It is clear from the language of § 1981 that Congress intended for that statute to provide relief for claims of discrimination that arise out of contractual relationships. "Section 1981 was not enacted to duplicate the protection offered by federal antidiscrimination legislation. It was aimed instead at protecting a much narrower scope of activity — the right to make and enforce contracts." Williams v. First Union Nat'l Bank, 920 F.2d 232, 235 (4th Cir. 1990). The scope of § 1981 extends to claims of discrimination that arise out of "contractual employment relationships." Dennis v. County of Fairfax, 55 F.3d 151, 155 (4th Cir. 1995). Thus, in addition to proving intentional discrimination, a plaintiff alleging employment discrimination under § 1981 must prove that the discrimination arose out of a contractual relationship.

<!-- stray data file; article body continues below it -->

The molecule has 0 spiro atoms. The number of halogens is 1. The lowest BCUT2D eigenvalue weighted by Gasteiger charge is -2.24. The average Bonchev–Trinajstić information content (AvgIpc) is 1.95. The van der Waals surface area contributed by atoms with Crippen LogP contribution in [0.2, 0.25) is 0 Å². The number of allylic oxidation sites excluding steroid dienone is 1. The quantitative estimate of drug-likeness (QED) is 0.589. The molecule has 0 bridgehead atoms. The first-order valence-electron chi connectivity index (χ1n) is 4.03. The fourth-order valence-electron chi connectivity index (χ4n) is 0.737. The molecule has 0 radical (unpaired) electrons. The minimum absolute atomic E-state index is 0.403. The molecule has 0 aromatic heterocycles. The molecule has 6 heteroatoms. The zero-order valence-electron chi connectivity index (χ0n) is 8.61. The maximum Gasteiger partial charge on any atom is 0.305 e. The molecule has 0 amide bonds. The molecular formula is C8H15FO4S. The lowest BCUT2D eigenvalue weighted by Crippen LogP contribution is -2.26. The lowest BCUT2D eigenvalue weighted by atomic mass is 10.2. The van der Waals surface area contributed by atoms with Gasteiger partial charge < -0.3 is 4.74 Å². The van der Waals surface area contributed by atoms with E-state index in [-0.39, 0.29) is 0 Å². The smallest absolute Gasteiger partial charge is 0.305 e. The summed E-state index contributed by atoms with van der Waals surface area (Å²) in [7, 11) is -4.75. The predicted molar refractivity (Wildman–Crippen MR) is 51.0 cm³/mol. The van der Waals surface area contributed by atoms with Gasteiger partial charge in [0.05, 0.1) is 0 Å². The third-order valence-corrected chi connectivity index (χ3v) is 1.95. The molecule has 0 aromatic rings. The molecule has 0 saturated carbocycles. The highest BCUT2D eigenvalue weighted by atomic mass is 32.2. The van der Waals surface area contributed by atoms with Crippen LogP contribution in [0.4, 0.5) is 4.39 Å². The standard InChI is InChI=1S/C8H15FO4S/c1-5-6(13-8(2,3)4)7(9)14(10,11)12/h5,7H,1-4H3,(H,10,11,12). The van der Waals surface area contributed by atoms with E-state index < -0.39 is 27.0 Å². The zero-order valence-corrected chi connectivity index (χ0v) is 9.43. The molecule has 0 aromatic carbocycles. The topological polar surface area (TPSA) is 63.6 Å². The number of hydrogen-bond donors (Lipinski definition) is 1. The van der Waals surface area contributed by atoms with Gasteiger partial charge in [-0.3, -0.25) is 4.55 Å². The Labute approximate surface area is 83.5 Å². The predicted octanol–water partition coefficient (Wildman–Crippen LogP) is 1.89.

Plaintiff argues that an at-will employment relationship is a contractual relationship within the scope of § 1981. (Pl.'s Resp.Def.'s Mot. J. Matter Law at 17). The Seventh Circuit recently confronted this issue of "whether employment at-will provides a sufficient contractual relationship to support section 1981 claims." Gonzalez v. Ingersoll Milling Mach. Co., 133 F.3d 1025, 1034 (7th Cir. 1998). In Gonzalez, the plaintiff brought under § 1981 a discriminatory discharge claim against her former employer. Id. at 1033. The defendant moved for summary judgment, arguing that the plaintiff could not prevail under § 1981 because an employment contract setting out the term of employment never existed between the parties. Id. The plaintiff countered that the employee handbook constituted an employment contract. Id. at 1034. The district court rejected the plaintiff's argument and held that the plaintiff failed to establish the existence of a contractual relationship with her employer sufficient to support a § 1981 claim for wrongful termination. Id. at 1033.